Rhetorical Analysis Essay of “Letter From Birmingham Jail”
The letter that was created by Martin Luther King, Jr. was made public during the period of 1963 and this letter was authored while King was imprisoned due to a protest that was led by King on the 12th day of April, 1963. King was arrested because he protested even when the court of the region had disallowed any protests. The purpose for which King wrote the letter was to persuade the policy makers to allow him as well as his followers to continue to protest for their rights and the purpose was even to encourage the followers to continue with their peaceful protests. This is quite evident from the audience for whom the letter was authored. The letter specifically used terms such as Negros as well as Supreme Court which depicts the audience of the letter (King 1). King quite effectively uses persuasive techniques of ethos, logos and pathos to persuade both the policy makers and the African Americans to allow them to protest and to continue to protest.
King uses all three techniques of persuasion including ethos, pathos and logos in persuading his audience. His use of ethos is quite effective as first he develop his credibility in the eyes of the audience. He depicts himself as an individual who is reasonable by stating in the letter that he and his people had been waiting for more than 340 years for the constitution of United States to provide them with their rights that have been awarded to them by religion (King 1). This depicts his reasonableness because the clergymen were expecting King and his followers to wait for their rights while the African Americans had already waited for a considerable amount of time for their rights. He even depicts himself as a leader of the population he is making an effort to represent (Glenn 122). He does so to create his credibility in the eyes of the clergy. He depicts himself as a leader by stating that has already served in the position of president while he lead the leadership conference of the Southern Christians (King 1).
King quite effectively uses the tool of logos to provide credibility to the counter arguments that he had made to the arguments of the Clergy. He even uses logical fallacies to provide weight to his arguments. Within his letter he uses the logical fallacy of appeal to authority by stating that it is a fact that all human beings are equal when they are brought in this world (King 1). It is a logical fallacy of appeal to authority as King does not have legitimate credibility to say so since it’s the work of the scientific researchers to identify whether all human beings are born equal or not (McCutcheon 8). King did not only use logical fallacies to make his claims, he even provided sound logic for his actions. In response to being questioned about peaceful protest instead of negotiations, he states that the peaceful protests are a way of bringing the authorities to the negotiation table as these authorities have not negotiated even after several years of ill treatment of the African Americas.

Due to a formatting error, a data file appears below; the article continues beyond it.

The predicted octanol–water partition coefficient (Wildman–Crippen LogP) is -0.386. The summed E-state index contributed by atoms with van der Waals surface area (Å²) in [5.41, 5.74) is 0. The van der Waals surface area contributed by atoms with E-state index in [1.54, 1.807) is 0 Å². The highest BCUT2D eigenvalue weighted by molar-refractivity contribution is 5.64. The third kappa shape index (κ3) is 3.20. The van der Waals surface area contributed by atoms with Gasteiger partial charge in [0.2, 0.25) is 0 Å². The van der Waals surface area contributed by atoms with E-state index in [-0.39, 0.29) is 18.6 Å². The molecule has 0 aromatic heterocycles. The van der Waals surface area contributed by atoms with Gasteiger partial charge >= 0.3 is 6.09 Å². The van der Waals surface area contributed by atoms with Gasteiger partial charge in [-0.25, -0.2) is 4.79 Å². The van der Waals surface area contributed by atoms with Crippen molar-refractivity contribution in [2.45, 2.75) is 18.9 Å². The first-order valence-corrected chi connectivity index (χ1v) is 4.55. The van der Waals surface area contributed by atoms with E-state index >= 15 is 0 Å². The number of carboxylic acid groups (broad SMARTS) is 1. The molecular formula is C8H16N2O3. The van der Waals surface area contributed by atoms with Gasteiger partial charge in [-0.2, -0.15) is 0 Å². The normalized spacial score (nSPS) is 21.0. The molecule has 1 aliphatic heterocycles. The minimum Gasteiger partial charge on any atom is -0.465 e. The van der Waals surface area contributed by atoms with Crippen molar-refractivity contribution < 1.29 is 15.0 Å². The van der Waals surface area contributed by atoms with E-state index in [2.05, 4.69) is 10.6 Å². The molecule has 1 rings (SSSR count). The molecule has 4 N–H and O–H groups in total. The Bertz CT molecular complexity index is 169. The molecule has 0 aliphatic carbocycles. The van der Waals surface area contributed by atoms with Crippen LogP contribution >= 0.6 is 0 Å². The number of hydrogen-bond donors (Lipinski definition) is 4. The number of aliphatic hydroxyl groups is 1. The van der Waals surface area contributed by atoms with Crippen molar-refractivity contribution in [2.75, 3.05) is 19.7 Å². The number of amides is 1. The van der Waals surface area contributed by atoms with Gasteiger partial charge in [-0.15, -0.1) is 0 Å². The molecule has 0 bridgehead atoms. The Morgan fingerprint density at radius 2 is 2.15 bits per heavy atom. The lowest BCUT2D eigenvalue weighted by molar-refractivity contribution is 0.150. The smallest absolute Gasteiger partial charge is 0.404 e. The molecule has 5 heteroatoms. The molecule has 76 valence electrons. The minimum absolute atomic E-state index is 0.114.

King does not leave the tool of pathos to persuade his audience. He quite effectively uses emotional appeals for both the clergy as well as the followers to make them emotionally involved in the crises. He uses the emotional appeal of guilt to make the suppressors think about their wrong doings and at the same time he even uses same appeals to ignite the emotions of the African Americans to stand up for their rights. He states that it is very difficult to explain their children why they cannot access the entertainment and educational opportunities that are being offered to the elite of the United States and it is very difficult to see children weeping as a result of their rights being infringed upon (King 1). Using such emotional messages may make the African Americans feel that they have to change the society for the good of their children since children are quite dear to their parents.
During his stay at the Birmingham Jail for protesting even though court had ordered them not to protest, Martin Luther King devised a speech in order to persuade the clergy to allow him and his followers to peacefully protest for their rights and to motivate the followers to continue to protest. In the letter he uses every tool of persuasion including ethos, logos and pathos to make his claim and counter the arguments of the clergy. At the same time he even skillfully used logical fallacies to support his claims.
Glenn, Cheryl, and Loretta S Gray. The Writers Harbrace Handbook. 1st ed. Boston, MA: Thomson Wadsworth, 2008. Print.
King, Martin Luther. Dr. Martin Luther King, “I Have A Dream”. Mtholyoke.edu. N.p., 2014. Web. 16 Sept. 2014. https://www.mtholyoke.edu/acad/intrel/speech/dream.htm
McCutcheon, Mark. The Final Theory. 1st ed. Boca Raton: Universal Publishers, 2010. Print.